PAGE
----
Phishing attacks are a constant threat to organizations small and large. This post will explore some basic tips (technology and process) to keep you and your business safe in the face of this seemingly endless threat.
According to the APWG (Anti-Phishing Working Group), The number of unique phishing reports submitted doubled from 2014 to 2015. The FTC (Federal Trade Commision holds the average loss to each successfully phishing to $1200 USD. According to 3rd Microsoft Computing Safer Index Report released in February 2014, the annual worldwide financial impact of phishing could be as high as $5 billion. Phishing is clearly a growing threat used consistently by cybercriminals. This should less arise alarm from us and more call us to better understand how we can protect ourselves and our companies from it. But before we do, let’s explore some fundamentals.
Phishing is a cybercriminals attempt to acquire PII (Personally Identifiable Information) such as username/password, credit card or, SS# by masquerading as a trustworthy entity via electronic communications. These communications can be spoofed emails, spam, instant message, text message, social media posts or links on Facebook, Twitter or Google +. Regardless of the method of delivery, phishing attempts to socially engineer a users to click on a link to visit an illegitimate version of a real website to extract the information a cybercriminal then uses to commit.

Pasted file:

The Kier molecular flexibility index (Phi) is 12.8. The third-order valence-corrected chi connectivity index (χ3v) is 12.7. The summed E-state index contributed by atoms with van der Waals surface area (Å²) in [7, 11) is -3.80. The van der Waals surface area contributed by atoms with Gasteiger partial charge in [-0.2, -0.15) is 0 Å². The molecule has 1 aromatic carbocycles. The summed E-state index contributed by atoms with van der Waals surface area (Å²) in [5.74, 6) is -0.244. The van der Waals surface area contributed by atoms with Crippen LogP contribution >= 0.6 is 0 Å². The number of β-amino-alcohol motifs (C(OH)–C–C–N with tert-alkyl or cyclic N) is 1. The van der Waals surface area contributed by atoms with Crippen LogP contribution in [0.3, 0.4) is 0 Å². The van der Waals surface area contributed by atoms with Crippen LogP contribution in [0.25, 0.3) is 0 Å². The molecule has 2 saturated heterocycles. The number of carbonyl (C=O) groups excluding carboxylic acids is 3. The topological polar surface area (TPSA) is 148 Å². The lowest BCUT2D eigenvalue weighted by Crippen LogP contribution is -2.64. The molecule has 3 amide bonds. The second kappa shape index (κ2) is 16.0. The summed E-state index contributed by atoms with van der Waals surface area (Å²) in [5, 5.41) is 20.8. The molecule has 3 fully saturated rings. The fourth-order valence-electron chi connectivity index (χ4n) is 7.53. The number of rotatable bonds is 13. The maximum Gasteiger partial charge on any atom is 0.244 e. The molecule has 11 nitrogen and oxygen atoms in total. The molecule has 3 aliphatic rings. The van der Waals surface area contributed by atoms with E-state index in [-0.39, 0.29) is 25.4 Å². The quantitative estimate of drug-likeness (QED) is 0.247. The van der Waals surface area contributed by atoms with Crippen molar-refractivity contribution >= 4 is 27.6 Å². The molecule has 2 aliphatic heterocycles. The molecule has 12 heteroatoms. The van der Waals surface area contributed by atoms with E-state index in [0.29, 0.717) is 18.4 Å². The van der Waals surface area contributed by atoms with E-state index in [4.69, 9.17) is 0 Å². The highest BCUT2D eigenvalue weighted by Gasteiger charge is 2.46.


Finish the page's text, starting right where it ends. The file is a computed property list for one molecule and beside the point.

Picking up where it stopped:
Spear Phishing is a form of phishing specifically directed at individuals. Determined attackers can use open source intelligence gathering techniques and find information on their targets via public data sources such as social media sites.
Whaling is phishing targeting senior executives in the C-suite and other high profile business leadership.
Characteristics of Phishing Message
Legitimate looking communication that contain a sense of urgency such as:
- Financial Statement
- Account bill
- Legal subpoena
- Customer complaint
- Government communication
Creating a sense of urgency is usually a key that you are being socially engineered and manipulated by a phishing effort. Don’t fall of this urgency, instead find the official website of the organization or their official phone number and call about the issue.
How to Protect Your Company from Phishing
The general the rule is quite simple.
- Trust no communications
- Use common sense